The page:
Report highlights easy energy efficiency potential

More than 10 million homes are vulnerable to high energy bills due to poorly insulated roofs, but could be upgraded at no upfront cost to the household or taxpayer, according to a new report.

The claim, made in a report published by the Association for Decentralised Energy, which sets out a new approach to funding energy efficiency measures in buildings that avoids any upfront costs.

In the report, the ADE emphasises a ‘proportional and pragmatic’ approach to net zero can and must include energy efficiency measures.

The public are in need of more energy efficient homes, but it is “crucial that this can be delivered without putting requirements on households”, it said and “without adding to taxpayer spending and without increasing household debt”.

The report said energy efficiency is stalling, and unless existing subsidy programmes and green finance measures are levelled up in a way that supports households, millions of buildings will continue to be at risk.

Historically, attempts to introduce public funding or regulation to deploy energy efficiency measures have not been successful enough for the challenge at hand, it said.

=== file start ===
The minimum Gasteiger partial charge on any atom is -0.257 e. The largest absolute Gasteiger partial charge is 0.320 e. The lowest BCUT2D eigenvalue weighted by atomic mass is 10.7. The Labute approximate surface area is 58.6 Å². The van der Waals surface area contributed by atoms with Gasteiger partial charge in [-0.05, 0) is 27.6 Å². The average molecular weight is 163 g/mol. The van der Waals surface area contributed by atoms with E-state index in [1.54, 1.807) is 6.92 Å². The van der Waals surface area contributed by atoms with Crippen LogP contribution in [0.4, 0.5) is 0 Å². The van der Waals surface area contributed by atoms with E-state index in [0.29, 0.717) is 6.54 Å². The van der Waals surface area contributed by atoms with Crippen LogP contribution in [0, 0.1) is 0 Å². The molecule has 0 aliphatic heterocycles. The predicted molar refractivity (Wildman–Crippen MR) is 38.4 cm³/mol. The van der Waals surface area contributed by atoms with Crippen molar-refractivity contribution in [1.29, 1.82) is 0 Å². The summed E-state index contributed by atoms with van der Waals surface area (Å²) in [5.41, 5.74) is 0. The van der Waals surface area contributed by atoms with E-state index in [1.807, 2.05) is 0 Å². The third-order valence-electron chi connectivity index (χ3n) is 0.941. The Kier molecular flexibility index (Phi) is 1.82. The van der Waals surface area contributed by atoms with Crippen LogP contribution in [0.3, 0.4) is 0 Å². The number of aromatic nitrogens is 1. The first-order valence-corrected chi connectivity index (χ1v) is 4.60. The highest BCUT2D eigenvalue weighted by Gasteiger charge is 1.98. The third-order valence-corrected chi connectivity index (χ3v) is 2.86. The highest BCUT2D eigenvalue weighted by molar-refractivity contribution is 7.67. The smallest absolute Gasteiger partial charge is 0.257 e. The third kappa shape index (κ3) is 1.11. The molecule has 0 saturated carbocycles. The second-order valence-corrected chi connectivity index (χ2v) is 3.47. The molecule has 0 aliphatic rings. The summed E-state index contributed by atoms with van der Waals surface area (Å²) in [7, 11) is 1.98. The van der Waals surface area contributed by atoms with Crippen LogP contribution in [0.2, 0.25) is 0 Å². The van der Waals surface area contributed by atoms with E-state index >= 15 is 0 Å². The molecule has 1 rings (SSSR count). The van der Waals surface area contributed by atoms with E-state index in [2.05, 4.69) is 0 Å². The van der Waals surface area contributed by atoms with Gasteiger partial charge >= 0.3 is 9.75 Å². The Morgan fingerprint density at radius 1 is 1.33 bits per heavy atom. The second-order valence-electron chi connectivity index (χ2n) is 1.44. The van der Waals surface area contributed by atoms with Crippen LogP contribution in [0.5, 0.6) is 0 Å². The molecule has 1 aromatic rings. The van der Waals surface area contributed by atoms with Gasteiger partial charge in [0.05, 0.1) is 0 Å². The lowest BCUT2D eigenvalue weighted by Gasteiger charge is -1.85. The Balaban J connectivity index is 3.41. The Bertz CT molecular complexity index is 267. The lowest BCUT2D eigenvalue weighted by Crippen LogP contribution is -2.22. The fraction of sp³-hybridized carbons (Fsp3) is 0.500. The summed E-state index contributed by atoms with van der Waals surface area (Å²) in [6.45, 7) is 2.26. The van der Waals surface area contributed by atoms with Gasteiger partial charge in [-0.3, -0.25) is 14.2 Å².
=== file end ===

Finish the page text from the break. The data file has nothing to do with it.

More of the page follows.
But the ADE argues banks, energy suppliers and the grid could effectively fund upgrades through new mechanisms such as enhanced cashback schemes, loyalty schemes, lender requirements, Energy as a Service offerings, grid level auctions, regional tenders and planning compensation.

The ADE calls for the Government to take the lead on this new approach to energy efficiency, and play a key role in convening lenders, energy suppliers and grid operators and encouraging them to unlock these options for the wider public.

Chris Friedler, Energy Efficiency Policy Manager at the ADE, said:

“We know the UK needs energy efficiency to scale up to millions of homes to fight climate change, fuel poverty and energy insecurity. Yet, scaling up subsidy funding to the level required or introducing regulations has faced barriers. Funding abounds for energy efficiency in the private market, and today’s report advocates for seven key methods of funding energy efficiency.

“Critically, these don’t increase taxpayer spending, put requirements on households, and come with no upfront cost, with energy savings for the households straight away. These solutions are urgently needed for a greener, more affordable, and more secure future.”

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